The groaning of the earth in underwater earthquakes and the the songs of great baleen whales in the North Atlantic are some of the incredible sounds recorded in one of Europe’s most ambitious deep-ocean research projects which returned to the Port of Galway this week.
For the past 19 months a network of ocean floor seismometers have been gathering data from the Atlantic floor off the west coast of Ireland.
This week an expedition to retrieve the seismometers consisting of six scientists and a small crew aboard the RV Celtic Explorer returned to Galway Port after three weeks at sea.
They delivered new insights into earthquakes off the Irish coast, the potential for enhanced tsunami warning systems, and the migration patterns of North Atlantic whales.
The SEA-SEIS project is led by scientists from the Dublin Institute for Advanced Studies.
“When the seismometers were deployed in 2018, they were programmed to run until this time,” seismologist and project lead Dr. Sergei Lebedev said.
“This meant that the expedition was time-critical. if we didn’t retrieve the equipment in the past weeks, we risked losing the valuable seismometers – and the even more valuable data they have collected.”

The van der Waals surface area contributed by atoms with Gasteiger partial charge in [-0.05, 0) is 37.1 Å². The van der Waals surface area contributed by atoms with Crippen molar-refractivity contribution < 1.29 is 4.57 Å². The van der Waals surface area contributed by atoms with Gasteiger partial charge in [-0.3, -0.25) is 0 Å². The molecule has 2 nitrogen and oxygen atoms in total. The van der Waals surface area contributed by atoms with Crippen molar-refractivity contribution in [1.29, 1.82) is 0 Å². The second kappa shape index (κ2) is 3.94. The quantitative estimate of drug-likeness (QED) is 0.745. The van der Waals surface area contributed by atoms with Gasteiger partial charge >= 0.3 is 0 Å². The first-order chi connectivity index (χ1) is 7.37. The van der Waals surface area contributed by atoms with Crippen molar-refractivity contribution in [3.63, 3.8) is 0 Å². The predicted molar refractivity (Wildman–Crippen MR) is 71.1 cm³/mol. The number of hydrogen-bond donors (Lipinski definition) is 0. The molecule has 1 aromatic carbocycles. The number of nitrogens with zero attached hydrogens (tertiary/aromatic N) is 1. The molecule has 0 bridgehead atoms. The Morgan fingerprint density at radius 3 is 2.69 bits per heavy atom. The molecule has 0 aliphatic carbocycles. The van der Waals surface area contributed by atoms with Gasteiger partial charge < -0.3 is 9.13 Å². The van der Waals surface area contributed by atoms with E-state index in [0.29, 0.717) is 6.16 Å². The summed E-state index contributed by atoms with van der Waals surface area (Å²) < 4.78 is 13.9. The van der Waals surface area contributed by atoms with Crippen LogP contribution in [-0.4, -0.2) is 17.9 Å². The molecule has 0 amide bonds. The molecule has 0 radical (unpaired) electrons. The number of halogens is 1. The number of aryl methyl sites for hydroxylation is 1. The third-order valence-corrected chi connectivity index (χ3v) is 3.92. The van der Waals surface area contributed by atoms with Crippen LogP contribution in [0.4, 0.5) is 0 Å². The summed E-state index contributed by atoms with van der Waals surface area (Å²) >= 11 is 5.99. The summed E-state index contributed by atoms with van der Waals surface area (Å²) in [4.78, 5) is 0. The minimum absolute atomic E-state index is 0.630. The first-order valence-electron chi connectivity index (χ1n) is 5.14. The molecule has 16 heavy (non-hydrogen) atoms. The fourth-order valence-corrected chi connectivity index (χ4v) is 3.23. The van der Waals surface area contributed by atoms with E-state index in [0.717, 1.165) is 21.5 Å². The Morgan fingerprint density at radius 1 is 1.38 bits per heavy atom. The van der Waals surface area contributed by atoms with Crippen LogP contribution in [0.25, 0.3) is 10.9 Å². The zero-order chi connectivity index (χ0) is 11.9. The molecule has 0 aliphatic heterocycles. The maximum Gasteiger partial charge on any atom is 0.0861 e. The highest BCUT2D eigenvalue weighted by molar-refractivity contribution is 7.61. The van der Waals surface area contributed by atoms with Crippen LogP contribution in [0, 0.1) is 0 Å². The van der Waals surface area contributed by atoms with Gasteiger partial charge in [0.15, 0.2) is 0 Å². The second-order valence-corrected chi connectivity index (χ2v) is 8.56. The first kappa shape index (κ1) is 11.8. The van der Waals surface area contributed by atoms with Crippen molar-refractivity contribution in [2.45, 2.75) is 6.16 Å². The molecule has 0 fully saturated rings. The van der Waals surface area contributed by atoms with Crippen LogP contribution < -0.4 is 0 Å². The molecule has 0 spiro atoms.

In total, 18 sesimometers were deployed across an area spanning over 1,500 kilometres from North to South and over 1,000 kilometres from East to West.
“We went west from Galway to the stations within the underwater Rockall Trough first, then made our way North along the western coast, retrieving the seismometers as we went, heading towards Iceland and the mid-ocean ridge and circling back around to Galway after three weeks at sea.”
Once the data has been properly analysed, it will shed new light on the nature, occurrence, and frequency of earthquakes off the Irish coast, and help better understand the forces that shape the Atlantic.
“This is important for better understanding both the natural hazards and natural resources offshore,” he said.
The instruments have also made long recordings of the great baleen whales, including the Blue, Fin, Humpback and North Atlantic Right whales, to help understand their migration patterns.
“Many people do not realise how vast Ireland’s offshore territory is. In fact, 90 per cent of Ireland’s territory is offshore, most of it to the west of the country.”
“Far beneath the ocean waves, there are spectacular mountains and deep valleys, with steep slopes and elevation drops of up to four kilometres.”
“There are also many extinct volcanoes, similar to those that formed the Giant’s Causeway,” Dr Lebedev explained.
The SEA-SEIS project was the first to ever deploy such a large array of seismometers across the North Atlantic, and will be crucial to understanding the makeup of Ireland’s offshore territory.